'Associate Professor Antonio Di Ieva awarded prestigious 'ARC Future Fellow' funding. CONGRATULATIONS!

'Associate Professor Antonio Di Ieva awarded prestigious 'ARC Future Fellow' funding. CONGRATULATIONS!


 ARC Future Fellowships recognise outstanding Macquarie research

Research in quantum computing, birdsong musicology, star formation and computer image recognition are among the Macquarie University projects awarded $5.4 million funding in the latest round of Australian Research Council (ARC) Future Fellowships.

 Six new ARC Future Fellows across Educational Studies, Physics and Astronomy, Media, Music, Communication and Cultural Studies, and Clinical Medicine were announced today by the Minister for Education, the Hon. Dan Tehan.

“The Morrison Government is investing in the future leaders of Australian research to tackle challenges our country faces today,” Mr Tehan said.

“We are supporting research in areas of national importance which will result in economic, environmental, social and health benefits. Our Government is also fostering greater collaboration between academia and industry to improve the connection between research and real-world results.

“I congratulate all of the 2019 Fellows announced today as they embark on their research.”

Deputy Vice-Chancellor (Research), Professor Sakkie Pretorius, congratulated the academics on their success.

“Each of our Future Fellows are world-leading researchers and their research projects will have world-changing impact. Given the fierce competition for ARC fellowships, this is a great achievement and Macquarie is very proud that six of our candidates were successful in the current round,” said Professor Pretorius.

Associate Professor Antonio Di Ieva from the Department of Clinical Medicine, head of the Computational NeuroSurgery Laboratory, was awarded $1,015,000 to investigate how visual cognitive processes can be replicated in computers to create a brain-like ability to detect vital details in complex images. The technology will have applications for health imaging, including brain tumour detection and classification, satellite imaging, driverless cars, research and national security, enabling computers to detect relevant details in complex scenes and reducing risks in decision-making.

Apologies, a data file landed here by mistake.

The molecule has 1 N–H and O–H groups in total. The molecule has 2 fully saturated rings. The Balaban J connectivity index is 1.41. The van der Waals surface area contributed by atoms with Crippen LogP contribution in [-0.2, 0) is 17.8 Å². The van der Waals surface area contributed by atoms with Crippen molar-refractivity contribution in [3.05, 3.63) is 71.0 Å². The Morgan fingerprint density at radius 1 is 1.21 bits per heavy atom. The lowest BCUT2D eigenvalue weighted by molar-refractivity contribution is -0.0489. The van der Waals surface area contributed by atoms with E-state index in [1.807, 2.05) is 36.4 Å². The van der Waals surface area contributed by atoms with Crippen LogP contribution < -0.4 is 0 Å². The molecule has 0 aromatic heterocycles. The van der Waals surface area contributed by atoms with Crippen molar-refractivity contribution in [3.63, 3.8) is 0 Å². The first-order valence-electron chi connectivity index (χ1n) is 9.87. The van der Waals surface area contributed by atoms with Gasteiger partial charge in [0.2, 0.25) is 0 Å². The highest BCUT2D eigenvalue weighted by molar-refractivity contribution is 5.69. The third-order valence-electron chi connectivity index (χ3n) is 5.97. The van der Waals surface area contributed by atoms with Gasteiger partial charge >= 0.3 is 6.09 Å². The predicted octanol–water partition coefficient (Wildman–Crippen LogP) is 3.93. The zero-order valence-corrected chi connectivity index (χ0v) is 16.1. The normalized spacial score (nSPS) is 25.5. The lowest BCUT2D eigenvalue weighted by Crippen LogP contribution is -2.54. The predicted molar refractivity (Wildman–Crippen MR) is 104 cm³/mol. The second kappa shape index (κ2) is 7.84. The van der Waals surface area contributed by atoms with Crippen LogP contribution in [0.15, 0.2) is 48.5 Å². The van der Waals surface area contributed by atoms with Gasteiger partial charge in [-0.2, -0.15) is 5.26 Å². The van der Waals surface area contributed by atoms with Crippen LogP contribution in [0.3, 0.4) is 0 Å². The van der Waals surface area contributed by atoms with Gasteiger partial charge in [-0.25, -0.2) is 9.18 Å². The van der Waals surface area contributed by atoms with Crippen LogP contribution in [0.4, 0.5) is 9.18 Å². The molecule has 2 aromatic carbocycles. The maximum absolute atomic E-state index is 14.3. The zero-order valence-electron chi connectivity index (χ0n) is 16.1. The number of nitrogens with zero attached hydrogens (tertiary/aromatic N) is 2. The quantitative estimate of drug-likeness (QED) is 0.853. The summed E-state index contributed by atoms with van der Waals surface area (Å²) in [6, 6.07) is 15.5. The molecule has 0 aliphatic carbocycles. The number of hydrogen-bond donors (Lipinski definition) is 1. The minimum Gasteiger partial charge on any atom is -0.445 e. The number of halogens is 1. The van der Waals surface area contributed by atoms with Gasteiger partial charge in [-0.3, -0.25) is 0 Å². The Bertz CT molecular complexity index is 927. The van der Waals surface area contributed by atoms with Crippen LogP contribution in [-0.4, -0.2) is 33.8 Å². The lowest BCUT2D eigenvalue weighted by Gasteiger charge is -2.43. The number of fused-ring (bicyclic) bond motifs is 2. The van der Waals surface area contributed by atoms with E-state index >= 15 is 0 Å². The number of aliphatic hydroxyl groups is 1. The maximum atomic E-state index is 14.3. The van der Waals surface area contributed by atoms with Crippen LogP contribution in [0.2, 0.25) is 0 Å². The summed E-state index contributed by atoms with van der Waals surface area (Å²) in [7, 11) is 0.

Funding of $986,425 went to Dr Daniel Burgarth from the Department of Physics and Astronomy for a project that will help build efficient near-term quantum computers, by developing more accurate physical models and control techniques for their hardware.

Professor Liz Pellicano from the Department of Educational Studies received $978,000 to investigate ways to transform autism science so that it more accurately reflects everyday autistic life. Bridging the gap between lab and life and opening up research to greater involvement of autistic people themselves, her work aims to generate scientific discoveries that bring real benefits to autistic people.

A project led by Dr Tom Murray from the Department of Media, Music, Communication and Cultural Studies received $879,811 to develop a documentary film in collaboration with Yolngu communities. It will change understandings of Australian pre-colonial isolation by demonstrating Indigenous Australia's connection to South-East Asian cultural and trading networks.

Dr Hollis Taylor from the Department of Media, Music, Communication and Cultural Studies was awarded $802,750 for a project that promises to transform our understanding of musicality across species by mapping pied butcherbirds’ cultural transmission and variation of birdsong at field sites in and around Alice Springs. The research will ask how these songbirds can revolutionise the way we think about birdsong, human uniqueness, and the core values of music. Her research outputs include a museum exhibit, a radio documentary, a double CD set, and birdsong-based compositions and concerts.

Seeking to answer the question of how stars form is Dr Shari Breen from the Department of Physics and Astronomy, who received $748,282 to conduct a new astronomical survey aimed at developing a comprehensive understanding of star formation, and an unparalleled map of the dense gas structure of our Galaxy. This will provide crucial insights needed to interpret future sensitive, high-resolution surveys with next generation, globe-spanning telescopes in which Australia is a key partner.